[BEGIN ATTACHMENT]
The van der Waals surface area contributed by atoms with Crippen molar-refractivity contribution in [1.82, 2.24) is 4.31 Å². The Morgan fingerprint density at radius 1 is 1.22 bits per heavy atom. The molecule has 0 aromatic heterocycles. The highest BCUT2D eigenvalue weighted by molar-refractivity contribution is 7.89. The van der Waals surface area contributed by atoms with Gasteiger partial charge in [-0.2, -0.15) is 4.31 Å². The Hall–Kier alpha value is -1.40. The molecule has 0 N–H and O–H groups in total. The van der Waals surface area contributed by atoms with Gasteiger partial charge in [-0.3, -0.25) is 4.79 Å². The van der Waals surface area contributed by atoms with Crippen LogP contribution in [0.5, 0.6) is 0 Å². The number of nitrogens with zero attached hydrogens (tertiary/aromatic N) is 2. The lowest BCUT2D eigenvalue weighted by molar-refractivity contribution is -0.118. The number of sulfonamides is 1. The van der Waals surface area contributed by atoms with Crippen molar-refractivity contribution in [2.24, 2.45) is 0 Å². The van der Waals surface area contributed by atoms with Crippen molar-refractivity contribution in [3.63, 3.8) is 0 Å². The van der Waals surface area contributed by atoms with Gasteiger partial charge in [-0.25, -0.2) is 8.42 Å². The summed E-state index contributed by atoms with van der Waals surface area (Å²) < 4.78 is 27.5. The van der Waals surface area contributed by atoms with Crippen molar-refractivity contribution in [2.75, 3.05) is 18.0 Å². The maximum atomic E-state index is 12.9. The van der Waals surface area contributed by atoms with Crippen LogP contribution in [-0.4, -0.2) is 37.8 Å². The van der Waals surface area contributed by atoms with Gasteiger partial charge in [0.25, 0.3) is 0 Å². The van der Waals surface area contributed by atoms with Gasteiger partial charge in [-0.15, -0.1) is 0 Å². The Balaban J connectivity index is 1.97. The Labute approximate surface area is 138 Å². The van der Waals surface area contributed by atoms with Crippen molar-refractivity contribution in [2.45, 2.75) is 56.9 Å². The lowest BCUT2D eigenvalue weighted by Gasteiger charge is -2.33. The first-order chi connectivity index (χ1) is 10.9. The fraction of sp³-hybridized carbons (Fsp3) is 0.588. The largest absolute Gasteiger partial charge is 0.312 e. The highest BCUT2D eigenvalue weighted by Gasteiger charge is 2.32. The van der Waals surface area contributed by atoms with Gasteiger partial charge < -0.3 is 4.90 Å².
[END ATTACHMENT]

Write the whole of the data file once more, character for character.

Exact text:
The van der Waals surface area contributed by atoms with Crippen molar-refractivity contribution in [1.82, 2.24) is 4.31 Å². The Morgan fingerprint density at radius 1 is 1.22 bits per heavy atom. The molecule has 0 aromatic heterocycles. The highest BCUT2D eigenvalue weighted by molar-refractivity contribution is 7.89. The van der Waals surface area contributed by atoms with Gasteiger partial charge in [-0.2, -0.15) is 4.31 Å². The Hall–Kier alpha value is -1.40. The molecule has 0 N–H and O–H groups in total. The van der Waals surface area contributed by atoms with Gasteiger partial charge in [-0.3, -0.25) is 4.79 Å². The van der Waals surface area contributed by atoms with Crippen LogP contribution in [0.5, 0.6) is 0 Å². The number of nitrogens with zero attached hydrogens (tertiary/aromatic N) is 2. The lowest BCUT2D eigenvalue weighted by molar-refractivity contribution is -0.118. The number of sulfonamides is 1. The van der Waals surface area contributed by atoms with Crippen molar-refractivity contribution in [2.24, 2.45) is 0 Å². The van der Waals surface area contributed by atoms with Crippen molar-refractivity contribution in [3.63, 3.8) is 0 Å². The van der Waals surface area contributed by atoms with Gasteiger partial charge in [-0.25, -0.2) is 8.42 Å². The summed E-state index contributed by atoms with van der Waals surface area (Å²) < 4.78 is 27.5. The van der Waals surface area contributed by atoms with Crippen molar-refractivity contribution in [2.75, 3.05) is 18.0 Å². The maximum atomic E-state index is 12.9. The van der Waals surface area contributed by atoms with Crippen LogP contribution in [-0.4, -0.2) is 37.8 Å². The van der Waals surface area contributed by atoms with Gasteiger partial charge in [0.25, 0.3) is 0 Å². The van der Waals surface area contributed by atoms with Gasteiger partial charge in [-0.15, -0.1) is 0 Å². The Balaban J connectivity index is 1.97. The Labute approximate surface area is 138 Å². The van der Waals surface area contributed by atoms with Crippen molar-refractivity contribution in [2.45, 2.75) is 56.9 Å². The lowest BCUT2D eigenvalue weighted by Gasteiger charge is -2.33. The first-order chi connectivity index (χ1) is 10.9. The fraction of sp³-hybridized carbons (Fsp3) is 0.588. The largest absolute Gasteiger partial charge is 0.312 e. The highest BCUT2D eigenvalue weighted by Gasteiger charge is 2.32. The van der Waals surface area contributed by atoms with Gasteiger partial charge < -0.3 is 4.90 Å².